Lakers-Celtics

boslaThe 1980s were golden years for L.A. sports fans, especially because most of the world still cared about the NBA. Recap: The Raiders won one championship in Los Angeles, the Dodgers won two and the Lakers won five, two of them against the Boston Celtics (pronounced sell-ticks).

A few things have happened since then that have made me less in tune with the goings on in Los Angeles. One, I couldn’t claim to live there since 1986. Two, not only do I not live there, I now live in a place that makes getting there more than a 10-hour drive. Three, I really love where I do live.

That said, I still maintain my allegiance to the Dodgers. The Lakers, not so much. During the 1990s they became a team of thugs and crybabies and I was living in Utah. I started rooting for the Utah Jazz, because I wanted to see Jerry Sloan, Karl Malone and John Stockton get a championship. They were already Dream Teamers, but wore no NBA rings. The Lakers, young and cocky, were roadblocks on the way. The Jazz blew their shot. The Lakers got better at a time when the NBA was full of personalities I couldn’t stand. We lived near Portland for a couple of years at a time when the Blazers were known as the Jailblazers. So L.A. won a few championships at a time when I wasn’t watching the NBA much.

To make matters worse, we moved near Seattle and during Nate McMillan’s last year here as a coach I grew to have an affection for the Seattle Supersonics. Then the team let Nate go to Portland and the new owners made a sham show of trying to stay here, when everyone except David Stern knew the intention all along was to move the team to Oklahoma City.

Seriously. Oklahoma City. I’m not kidding about that.

David Stern, the NBA’s jefe, has been a complicit worm in the entire deal. Now we’ve got court cases in which the former owner is trying to void the sale. He may have a case, because the new Sonics owners were stupid enough to send congratulatory e-mails to each other when things got bad for Seattle basketball fans. So a city with a 40-year history with the league is struggling, causing some a-holes from Oklahoma to celebrate and David Stern is on their side? Yeah, that’s my story. So why should I care at all about the NBA?

Well, here’s why. One of Seattle’s good guys, Ray Allen, got traded to Boston, where he joined two other superstars and suddenly the Celtics were good again. Not only were they good, they’re great, the best in the NBA. I’ve been rooting for them all year. As much as deep in my heart I’d still like to see the Los Angeles Lakers with as many banners as the Celtics, I have a real appreciation for Allen, who wanted to make it work here in Seattle. So I paid some attention to how he and the Celtics were doing, not at all aware that the Lakers were winning. Now we’re a few games from a Lakers-Celtics finals and it has caught me completely by surprise. Actually, the money now would be on a Lakers-Pistons finals, but if the Celtics win one on the road that goes back to the former possibility.

When the reality-struck that it could be L.A.-Boston, I suddenly realized that I didn’t know who I’d root for. More alarmingly, I realized that I actually cared. I hate the NBA, but it matters to me which team is the best in a league I despise. If the Lakers were only Kobe Bryant, the choice would be easy. But he has changed as a player, which partly explains why the team is two games away from the finals. Plus, they’ve got some good guys on that team. So maybe I never did lose my love for the Lakers. I guess I’m conditional. I was glad for Shaq when they won those earlier championships, because I thought he had matured as a player. Overall, if the guys on the team are decent guys, my default team might still be the Lakers. Then again, I like the Celtics. And if the Sonics were any good and still in Seattle, well then maybe they’d be my team.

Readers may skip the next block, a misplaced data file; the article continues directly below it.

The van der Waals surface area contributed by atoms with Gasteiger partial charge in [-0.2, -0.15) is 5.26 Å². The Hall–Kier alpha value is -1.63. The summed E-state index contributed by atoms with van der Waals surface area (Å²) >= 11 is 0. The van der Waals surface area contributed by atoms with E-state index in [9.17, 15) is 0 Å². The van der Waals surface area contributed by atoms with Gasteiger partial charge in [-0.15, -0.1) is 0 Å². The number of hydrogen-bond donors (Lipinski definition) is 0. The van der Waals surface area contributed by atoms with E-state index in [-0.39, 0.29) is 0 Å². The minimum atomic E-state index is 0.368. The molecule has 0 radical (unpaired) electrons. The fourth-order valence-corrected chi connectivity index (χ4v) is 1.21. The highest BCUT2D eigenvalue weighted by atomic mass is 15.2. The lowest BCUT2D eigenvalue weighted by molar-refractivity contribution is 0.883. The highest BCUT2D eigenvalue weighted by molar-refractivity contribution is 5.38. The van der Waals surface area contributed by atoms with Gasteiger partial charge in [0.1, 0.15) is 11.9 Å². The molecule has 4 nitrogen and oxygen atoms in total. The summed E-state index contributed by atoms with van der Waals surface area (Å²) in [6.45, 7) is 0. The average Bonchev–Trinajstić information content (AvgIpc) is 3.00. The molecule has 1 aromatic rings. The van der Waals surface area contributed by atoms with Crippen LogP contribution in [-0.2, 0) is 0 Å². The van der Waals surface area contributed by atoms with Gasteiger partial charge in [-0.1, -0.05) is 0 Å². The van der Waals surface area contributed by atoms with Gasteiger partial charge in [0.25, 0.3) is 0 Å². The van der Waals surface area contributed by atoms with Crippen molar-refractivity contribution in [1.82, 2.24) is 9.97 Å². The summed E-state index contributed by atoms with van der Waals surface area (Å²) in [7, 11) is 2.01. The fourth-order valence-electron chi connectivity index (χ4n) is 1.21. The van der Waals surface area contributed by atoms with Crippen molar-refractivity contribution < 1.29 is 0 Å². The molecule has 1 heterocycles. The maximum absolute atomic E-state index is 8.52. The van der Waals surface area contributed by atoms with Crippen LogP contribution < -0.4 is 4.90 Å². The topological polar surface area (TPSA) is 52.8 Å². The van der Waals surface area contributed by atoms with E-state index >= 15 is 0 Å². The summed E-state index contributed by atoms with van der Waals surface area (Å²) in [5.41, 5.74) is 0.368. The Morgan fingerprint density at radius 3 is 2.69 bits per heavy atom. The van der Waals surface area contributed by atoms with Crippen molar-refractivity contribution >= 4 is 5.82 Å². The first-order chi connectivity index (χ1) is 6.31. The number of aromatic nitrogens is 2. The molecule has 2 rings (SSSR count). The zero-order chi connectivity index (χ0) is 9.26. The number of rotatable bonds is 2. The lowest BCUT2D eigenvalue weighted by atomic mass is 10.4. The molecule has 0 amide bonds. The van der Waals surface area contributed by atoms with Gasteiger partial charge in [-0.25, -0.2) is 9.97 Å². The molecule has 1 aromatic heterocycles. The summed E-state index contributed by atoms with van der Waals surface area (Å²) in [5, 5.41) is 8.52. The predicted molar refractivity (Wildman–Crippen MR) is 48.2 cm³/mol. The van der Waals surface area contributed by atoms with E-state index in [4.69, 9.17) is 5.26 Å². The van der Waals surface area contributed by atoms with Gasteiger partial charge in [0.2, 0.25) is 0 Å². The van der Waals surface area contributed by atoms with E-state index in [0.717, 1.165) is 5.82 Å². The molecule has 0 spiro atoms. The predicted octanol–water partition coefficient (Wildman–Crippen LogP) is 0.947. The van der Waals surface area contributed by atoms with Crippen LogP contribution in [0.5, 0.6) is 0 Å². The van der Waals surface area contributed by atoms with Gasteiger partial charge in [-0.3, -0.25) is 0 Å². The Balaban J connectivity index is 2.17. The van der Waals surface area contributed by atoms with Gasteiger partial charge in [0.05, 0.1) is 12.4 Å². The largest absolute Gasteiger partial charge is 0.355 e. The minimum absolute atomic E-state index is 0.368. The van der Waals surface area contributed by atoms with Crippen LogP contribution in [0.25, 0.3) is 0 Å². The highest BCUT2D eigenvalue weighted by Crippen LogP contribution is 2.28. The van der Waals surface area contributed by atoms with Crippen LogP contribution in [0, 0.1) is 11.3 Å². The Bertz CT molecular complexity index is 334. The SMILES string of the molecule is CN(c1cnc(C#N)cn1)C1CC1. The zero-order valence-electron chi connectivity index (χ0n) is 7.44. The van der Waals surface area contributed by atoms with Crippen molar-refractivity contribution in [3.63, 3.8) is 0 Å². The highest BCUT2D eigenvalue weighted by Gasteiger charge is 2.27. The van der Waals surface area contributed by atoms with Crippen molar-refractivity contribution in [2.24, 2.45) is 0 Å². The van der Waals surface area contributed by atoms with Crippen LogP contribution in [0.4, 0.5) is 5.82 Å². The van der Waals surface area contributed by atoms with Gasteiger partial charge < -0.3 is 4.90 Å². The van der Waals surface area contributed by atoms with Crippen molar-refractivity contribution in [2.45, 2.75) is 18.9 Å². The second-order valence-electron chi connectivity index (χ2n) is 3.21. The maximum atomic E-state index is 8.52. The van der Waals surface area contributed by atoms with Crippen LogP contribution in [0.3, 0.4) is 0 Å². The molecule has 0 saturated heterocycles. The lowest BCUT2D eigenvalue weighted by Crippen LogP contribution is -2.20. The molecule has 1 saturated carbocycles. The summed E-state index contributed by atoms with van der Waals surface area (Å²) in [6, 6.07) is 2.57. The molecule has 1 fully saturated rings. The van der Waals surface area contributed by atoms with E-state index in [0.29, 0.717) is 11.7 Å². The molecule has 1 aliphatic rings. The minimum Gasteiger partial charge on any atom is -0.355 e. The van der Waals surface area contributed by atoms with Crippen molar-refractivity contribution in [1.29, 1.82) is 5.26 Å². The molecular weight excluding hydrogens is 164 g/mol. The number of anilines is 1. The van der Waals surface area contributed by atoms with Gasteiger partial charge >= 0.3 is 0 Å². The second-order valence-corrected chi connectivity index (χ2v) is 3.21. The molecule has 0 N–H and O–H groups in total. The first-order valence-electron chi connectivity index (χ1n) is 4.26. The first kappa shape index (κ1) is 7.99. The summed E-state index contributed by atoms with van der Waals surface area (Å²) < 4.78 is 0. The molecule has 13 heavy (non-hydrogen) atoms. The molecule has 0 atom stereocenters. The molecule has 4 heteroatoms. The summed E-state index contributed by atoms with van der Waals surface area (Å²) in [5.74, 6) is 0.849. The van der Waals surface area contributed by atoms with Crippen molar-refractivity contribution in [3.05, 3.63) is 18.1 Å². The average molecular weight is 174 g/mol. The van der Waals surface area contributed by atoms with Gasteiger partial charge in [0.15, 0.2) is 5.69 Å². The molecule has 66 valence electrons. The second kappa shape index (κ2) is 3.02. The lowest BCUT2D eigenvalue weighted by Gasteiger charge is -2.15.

The immediate reality here, though, is if it’s a Lakers-Celtics finals, I’m certainly going to watch. That’s good news for ABC. If it’s Lakers-Pistons, then I’ll probably watch. If it’s Celtics-Spurs, then I might watch. If it’s Pistons-Spurs I won’t watch. I won’t care. That I would care under any circumstances is news to me.

One Minute It’s a Race, the Next Minute . . .

While I think Hillary Clinton was until last night largely justified in staying in the race, I agree with George Will’s characterization of some of Hillary Clinton’s ongoing justification for staying in the race.

“We,” says Geoff Garin, a Clinton strategist who possesses the audacity of hopelessness required in that role, “don’t think this is just going to be about some numerical metric.” Mere numbers? Heaven forefend. That is how people speak when numerical metrics — numbers of popular votes and delegates — are inconvenient.

It’s over. As a local Democrat here said:

“The only thing they could hope for was that he would self-destruct,” (Dave) Peterson said, “and he just hasn’t done so.”

On Tuesday we thought it would be a good idea to talk to some Democrats and ask them their thoughts about the possibility that the Democratic campaign could stretch into June and even August. We stopped people on the street and got some comments. I finished the story Tuesday evening, but as the night wore on it was clear it wasn’t going to end the way we’d speculated everything. So I had to retool the story and the video, which you can see here.

http://media.scrippsnewspapers.com/corp_assets/2up_inline.swf

A Few Moments Pause

You’ve likely noticed the theme change, which wonderfully provides you dead links.

I’m working on it.

I’m also trying to figure out how to change the header picture to something more appropriate, like a picture of someone never sleeping.

Maybe not that.

I’ve got stuff to say, but I’ll save it for another day.